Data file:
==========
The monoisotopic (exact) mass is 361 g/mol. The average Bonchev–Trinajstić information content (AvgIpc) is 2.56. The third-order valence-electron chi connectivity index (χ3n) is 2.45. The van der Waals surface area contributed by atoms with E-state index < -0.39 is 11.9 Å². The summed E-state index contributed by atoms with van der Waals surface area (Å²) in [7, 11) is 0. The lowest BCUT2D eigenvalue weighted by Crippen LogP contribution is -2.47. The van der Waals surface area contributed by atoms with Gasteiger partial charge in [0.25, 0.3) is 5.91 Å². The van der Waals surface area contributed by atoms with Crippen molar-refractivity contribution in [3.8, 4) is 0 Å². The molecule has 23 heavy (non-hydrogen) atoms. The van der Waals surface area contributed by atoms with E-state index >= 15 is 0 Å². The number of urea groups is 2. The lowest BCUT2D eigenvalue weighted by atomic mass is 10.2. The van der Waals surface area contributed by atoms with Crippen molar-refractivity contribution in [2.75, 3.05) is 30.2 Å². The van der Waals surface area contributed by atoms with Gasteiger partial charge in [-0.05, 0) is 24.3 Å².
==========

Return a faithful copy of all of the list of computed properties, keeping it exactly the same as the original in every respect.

The monoisotopic (exact) mass is 361 g/mol. The average Bonchev–Trinajstić information content (AvgIpc) is 2.56. The third-order valence-electron chi connectivity index (χ3n) is 2.45. The van der Waals surface area contributed by atoms with E-state index < -0.39 is 11.9 Å². The summed E-state index contributed by atoms with van der Waals surface area (Å²) in [7, 11) is 0. The lowest BCUT2D eigenvalue weighted by Crippen LogP contribution is -2.47. The van der Waals surface area contributed by atoms with Gasteiger partial charge in [0.25, 0.3) is 5.91 Å². The van der Waals surface area contributed by atoms with Crippen molar-refractivity contribution in [3.8, 4) is 0 Å². The molecule has 23 heavy (non-hydrogen) atoms. The van der Waals surface area contributed by atoms with E-state index >= 15 is 0 Å². The number of urea groups is 2. The lowest BCUT2D eigenvalue weighted by atomic mass is 10.2. The van der Waals surface area contributed by atoms with Crippen molar-refractivity contribution in [2.75, 3.05) is 30.2 Å². The van der Waals surface area contributed by atoms with Gasteiger partial charge in [-0.05, 0) is 24.3 Å².